“Whew, whew, whew! But Valdemar Daae couldn’t learn. ‘After winter comes the spring,’ he said, ‘and after troubles come the good times; we have only to wait, wait! Now the mansion is mortgaged! Now it is high time indeed – and so we shall have gold! By Easter!’ And then I saw him watching a spider at work, and heard him mutter, ‘Good, industrious little weaver, you teach me to persevere! Your web may be broken, but you only begin it again; again it may be torn asunder, but all undismayed you return again and again to your work, and you are rewarded at last!’
“Then Easter morning came, and the bells rang and the sun shone in the heavens. He had awakened in a feverish heat; he had boiled and seethed and distilled and compounded. I heard him sigh like a lost soul and I heard him pray; I felt that he was holding his breath. The lamp had gone out, but he did not notice it. I blew on the coals until a flame shone on his chalk-white face and lighted up those staring eyes. But then those eyes became larger and larger – until they seemed about to burst.
“Behold the alchemistic glass! I glittered, glowing, pure and heavy; he lifted it with faltering hand; he cried with stumbling tongue, ‘Gold! Gold!’ He staggered, dizzy, and I could have blown him down as he stood,” said the Wind, “but I only blew on the live coals, then followed him through the door to where his daughters sat, shivering. Ashes sprinkled his beard, clung to his dress, and lay in his matted hair. He stood erect and lifted high his treasure in its fragile glass. ‘I’ve found it! I’ve won!’ he cried. ‘Gold!’ The glass flashed in the sunbeams as he held it high – and then, lo! his hand trembled so that the alchemistic glass fell to the floor and shivered into a thousand fragments! His last bubble had burst! Whew, whew, whew! On, on, on! And I went on, away from the alchemist’s home.
“Toward the end of that year, during the short days when the mist flings wet drops on the red berries and leafless branches, I came back in happy spirits, swept the heavens clean, and broke off the dead branches; that is not very hard work, to be sure, but it has to be done. And at the same time there was a different sort of sweeping and cleaning out at Borreby Mansion. Valdemar Daae’s old enemy, Ove Ramel, of Basnaes, was there with the mortgage on the mansion and all its contents. I drummed on the broken panes, beat against the ruined doors, and whistled through the cracks and chinks; Master Ove shouldn’t find it pleasant to stay there. Ide and Anna Dorothea wept quietly; Johanne stood pale and stately and bit her thumb till it bled; but all that did no good.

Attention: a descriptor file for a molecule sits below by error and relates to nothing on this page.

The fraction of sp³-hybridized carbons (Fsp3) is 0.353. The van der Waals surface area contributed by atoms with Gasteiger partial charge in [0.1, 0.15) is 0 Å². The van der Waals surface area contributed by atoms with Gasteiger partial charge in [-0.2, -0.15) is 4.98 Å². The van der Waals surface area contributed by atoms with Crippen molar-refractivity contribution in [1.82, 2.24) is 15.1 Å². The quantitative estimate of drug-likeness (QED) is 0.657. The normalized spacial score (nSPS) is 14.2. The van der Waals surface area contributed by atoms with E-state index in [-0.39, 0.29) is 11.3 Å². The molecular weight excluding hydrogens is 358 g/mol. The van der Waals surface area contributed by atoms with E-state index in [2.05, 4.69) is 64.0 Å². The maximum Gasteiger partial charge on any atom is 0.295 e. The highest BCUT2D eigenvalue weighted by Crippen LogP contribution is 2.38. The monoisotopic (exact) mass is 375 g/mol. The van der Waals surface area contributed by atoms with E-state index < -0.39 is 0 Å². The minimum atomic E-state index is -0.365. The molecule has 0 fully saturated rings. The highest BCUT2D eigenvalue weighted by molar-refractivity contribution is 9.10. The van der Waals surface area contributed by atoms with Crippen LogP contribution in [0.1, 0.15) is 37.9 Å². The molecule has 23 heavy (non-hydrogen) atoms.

“Ove Ramel generously offered to allow Mr. Daae to remain at the mansion during his lifetime, but he got no thanks for the gesture. I listened, and noticed how the homeless old nobleman held his head more proudly than ever. I rushed against the mansion and the old lime trees, so that the thickest branch broke off – and it wasn’t a rotten one, either. There it lay at the gate, like a broom for sweeping out – and there was sweeping out there, you may be sure! But I had expected it.
“Oh, that was a day of bitterness – a sorrowful day! But with a stiff neck and a stout back the proud man bore his burden bravely.
“They had nothing left except the clothes they wore, and the new alchemistic glass, filled with the brittle treasure that had promised so much – the fool’s gold scraped up from the floor; this Valdemar Daae hid in his breast. He took his cane in his hand, and with his three daughters the once rich nobleman walked out of Borreby Mansion. I blew cold upon his flaming cheeks and stroked his gray beard and long white hair to and fro as I sang, as loudly as I could, “Whew, whew, whew! This was the end of his glory!
“Ide and Anne Dorothea walked on each side of him, but as Johanne crossed the threshold she turned back. Perhaps, as he gazed so wistfully at the red stones that had once made up Marsk Stig’s castle, she remembered the old ballad about Marsk Stig’s daughters:
The elder took the younger by the hand,
And forth they went to a distant land.
“Was she thinking of this song? Here were three daughters, and their father was with them. They turned off from the highway, where they had used to drive in their carriage, and made their way to Smidstrup Field, to a little shack of mud they had rented for ten marks a year. These bare walls and empty chambers were their new ‘mansion.’ Crows and jackdaws circled above their heads, screaming, as if in mockery, ‘Turned out of the nest! Caw, Caw!’ just as they had screamed in Borreby Wood when the oaks were being cut down. Mr Daae and his daughters must have understood the cries; they were not pleasant to listen to, so I did my best to drown them out by blowing about their ears.